Professional Artist is happy to present the winner and the finalists of our March 2009 Cover Contest, sponsored by BLICK Art Materials: Terry Strickland, Sara Scribner and Maayan Zari.
Cover Contest winner Terry Strickland grew up to be the artist she always dreamed of being. Since 2005, she has worked as a full-time artist. Her artwork has appeared in American Art Collector, The Artist’s Magazine and International Artist magazine.
“I know I’m doing what I’m supposed to be doing,” she says.
Perhaps that certainty is the reason the 50-year-old oil painter finds unusual careers so interesting and enjoys painting superheroes, magicians and mad scientists in her ongoing Incognito series.
“In general, my work has a lot to do with make believe and magic anyway. In this series, I’m exploring the questions, ‘What do you want to be when you grow up?’ And I’ve come up with some really fanciful ideas about identity,” Strickland explains. “The idea that costumes can clarify something in a way, or it can also disguise, is something that I’m playing with. I’m having a ball with it.”
Voice of the Tiger, this month’s cover image, is a portrait of Strickland’s daughter posed as a lion tamer.
“I’d shot the reference photo [for the painting] a couple of years ago. I wasn’t exactly sure what to do with it, but I knew it had a vaudeville feel. When I visited the Ringling Museum in Florida and saw the circus posters there, I imagined a poster behind her. The work evolved from a poster to a painted canvas. I’d read that ‘vaudeville’ translated as voice of the city. And so, I thought, ‘She is the voice of the tiger then.’ It kind of fit.”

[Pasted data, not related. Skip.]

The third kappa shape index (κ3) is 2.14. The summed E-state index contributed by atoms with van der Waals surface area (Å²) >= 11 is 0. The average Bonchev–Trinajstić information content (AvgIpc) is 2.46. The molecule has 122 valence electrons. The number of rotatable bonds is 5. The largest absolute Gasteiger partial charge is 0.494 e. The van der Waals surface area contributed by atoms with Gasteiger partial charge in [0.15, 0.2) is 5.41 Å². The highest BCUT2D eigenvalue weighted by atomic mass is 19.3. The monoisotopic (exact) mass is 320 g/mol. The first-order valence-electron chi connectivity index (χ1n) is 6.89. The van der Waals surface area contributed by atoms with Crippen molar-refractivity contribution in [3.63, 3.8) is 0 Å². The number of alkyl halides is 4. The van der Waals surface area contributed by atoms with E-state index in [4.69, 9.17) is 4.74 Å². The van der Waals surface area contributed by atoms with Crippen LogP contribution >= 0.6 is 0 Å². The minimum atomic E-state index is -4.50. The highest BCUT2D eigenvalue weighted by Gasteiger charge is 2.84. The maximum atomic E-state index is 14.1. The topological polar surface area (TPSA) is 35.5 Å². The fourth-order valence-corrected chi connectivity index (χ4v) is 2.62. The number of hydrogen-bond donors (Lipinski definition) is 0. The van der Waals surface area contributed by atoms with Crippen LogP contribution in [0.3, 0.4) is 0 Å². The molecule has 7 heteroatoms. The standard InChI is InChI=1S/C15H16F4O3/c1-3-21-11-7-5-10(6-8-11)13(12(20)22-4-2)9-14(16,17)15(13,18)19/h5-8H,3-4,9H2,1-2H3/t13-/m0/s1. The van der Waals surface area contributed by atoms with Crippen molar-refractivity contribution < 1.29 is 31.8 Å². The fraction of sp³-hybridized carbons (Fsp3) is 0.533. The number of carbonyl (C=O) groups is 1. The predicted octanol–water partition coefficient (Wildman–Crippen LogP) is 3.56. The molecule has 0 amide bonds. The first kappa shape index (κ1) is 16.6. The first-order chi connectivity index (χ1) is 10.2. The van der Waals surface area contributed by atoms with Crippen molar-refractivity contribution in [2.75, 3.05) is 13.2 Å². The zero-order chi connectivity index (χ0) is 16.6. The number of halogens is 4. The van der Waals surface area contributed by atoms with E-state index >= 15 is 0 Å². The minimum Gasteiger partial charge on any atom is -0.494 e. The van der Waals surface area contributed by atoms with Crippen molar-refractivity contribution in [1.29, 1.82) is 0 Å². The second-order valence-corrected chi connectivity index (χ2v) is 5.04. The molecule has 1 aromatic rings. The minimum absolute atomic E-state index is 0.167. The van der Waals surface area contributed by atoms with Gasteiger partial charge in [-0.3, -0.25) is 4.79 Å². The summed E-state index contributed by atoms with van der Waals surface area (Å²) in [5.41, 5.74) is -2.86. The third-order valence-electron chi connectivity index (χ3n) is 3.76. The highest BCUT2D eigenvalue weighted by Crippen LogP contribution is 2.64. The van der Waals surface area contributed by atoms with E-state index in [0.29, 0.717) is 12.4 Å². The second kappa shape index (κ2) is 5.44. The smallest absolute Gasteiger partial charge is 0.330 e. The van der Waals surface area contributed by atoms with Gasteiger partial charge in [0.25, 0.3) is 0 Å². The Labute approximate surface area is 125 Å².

“I just think faces are fascinating. And how much you can do with gesture. [My daughter] has her hand on her hip. She just has this attitude. You can say so much with physical gesture. If she had her head down, it would mean something different. To me, that’s amazing, to be able to say a whole lot without any words … I love that little moment of expression that you can capture with a person.”
In her artwork, Strickland enjoys portraying characters with visible strength and confidence, in particular with regard to her female subjects like Voice of the Tiger.
“It’s not just my daughter that I paint that way,” Strickland laughs. “Those tend to be expressions that I’m attracted to. I paint all my women that way. And I think my men are painted that way too.”
Strickland believes that as a woman painter she has a different perspective on painting the female experience.
“I think women do paint women differently than men do. And I don’t mean that to be a sexist thing,” she explains. “I feel like it’s more of a human story, and the stories I like to tell are of strong, courageous women.”
Strickland had so much fun with the Incognito series, she’s started another one loosely based on the same ideas — the Incognito Project.
“I’m working on Incognito Project here in Birmingham, and it’s an ongoing project where I’ve invited people to come to my house. I did a day-long photo shoot where I asked them to share their secret identities with me or things they wanted to be, something they wanted to play at. These are all my friends who are local artists.”